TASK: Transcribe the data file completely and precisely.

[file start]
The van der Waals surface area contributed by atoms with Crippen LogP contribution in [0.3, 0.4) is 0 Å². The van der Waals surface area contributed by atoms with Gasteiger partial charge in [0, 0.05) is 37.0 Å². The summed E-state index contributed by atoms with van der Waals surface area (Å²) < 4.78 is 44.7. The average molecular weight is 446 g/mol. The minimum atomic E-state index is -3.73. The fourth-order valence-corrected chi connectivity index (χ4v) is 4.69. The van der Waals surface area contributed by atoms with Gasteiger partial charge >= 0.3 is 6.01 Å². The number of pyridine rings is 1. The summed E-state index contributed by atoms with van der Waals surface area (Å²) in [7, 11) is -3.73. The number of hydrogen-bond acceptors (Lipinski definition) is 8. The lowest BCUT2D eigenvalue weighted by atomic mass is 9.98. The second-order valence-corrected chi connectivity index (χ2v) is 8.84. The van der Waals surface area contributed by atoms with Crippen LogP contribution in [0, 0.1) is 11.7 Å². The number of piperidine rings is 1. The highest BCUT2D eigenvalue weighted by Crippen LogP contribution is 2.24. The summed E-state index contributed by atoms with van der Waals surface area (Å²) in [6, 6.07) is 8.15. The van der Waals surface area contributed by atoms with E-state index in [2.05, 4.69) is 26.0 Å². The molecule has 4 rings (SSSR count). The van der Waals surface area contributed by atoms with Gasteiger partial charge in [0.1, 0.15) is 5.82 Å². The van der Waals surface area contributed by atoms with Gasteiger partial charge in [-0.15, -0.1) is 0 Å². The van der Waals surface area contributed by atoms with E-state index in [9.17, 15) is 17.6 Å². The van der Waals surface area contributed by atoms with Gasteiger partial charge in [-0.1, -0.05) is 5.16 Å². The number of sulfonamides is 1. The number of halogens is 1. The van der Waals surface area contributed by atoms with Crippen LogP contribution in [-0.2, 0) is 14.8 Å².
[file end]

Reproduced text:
The van der Waals surface area contributed by atoms with Crippen LogP contribution in [0.3, 0.4) is 0 Å². The van der Waals surface area contributed by atoms with Gasteiger partial charge in [0, 0.05) is 37.0 Å². The summed E-state index contributed by atoms with van der Waals surface area (Å²) < 4.78 is 44.7. The average molecular weight is 446 g/mol. The minimum atomic E-state index is -3.73. The fourth-order valence-corrected chi connectivity index (χ4v) is 4.69. The van der Waals surface area contributed by atoms with Gasteiger partial charge >= 0.3 is 6.01 Å². The number of pyridine rings is 1. The summed E-state index contributed by atoms with van der Waals surface area (Å²) in [7, 11) is -3.73. The number of hydrogen-bond acceptors (Lipinski definition) is 8. The lowest BCUT2D eigenvalue weighted by atomic mass is 9.98. The second-order valence-corrected chi connectivity index (χ2v) is 8.84. The van der Waals surface area contributed by atoms with Crippen LogP contribution in [0, 0.1) is 11.7 Å². The number of piperidine rings is 1. The highest BCUT2D eigenvalue weighted by Crippen LogP contribution is 2.24. The summed E-state index contributed by atoms with van der Waals surface area (Å²) in [6, 6.07) is 8.15. The van der Waals surface area contributed by atoms with E-state index in [2.05, 4.69) is 26.0 Å². The molecule has 4 rings (SSSR count). The van der Waals surface area contributed by atoms with Gasteiger partial charge in [0.1, 0.15) is 5.82 Å². The van der Waals surface area contributed by atoms with Gasteiger partial charge in [-0.15, -0.1) is 0 Å². The van der Waals surface area contributed by atoms with E-state index in [9.17, 15) is 17.6 Å². The van der Waals surface area contributed by atoms with Gasteiger partial charge in [-0.1, -0.05) is 5.16 Å². The number of sulfonamides is 1. The number of halogens is 1. The van der Waals surface area contributed by atoms with Crippen LogP contribution in [-0.2, 0) is 14.8 Å².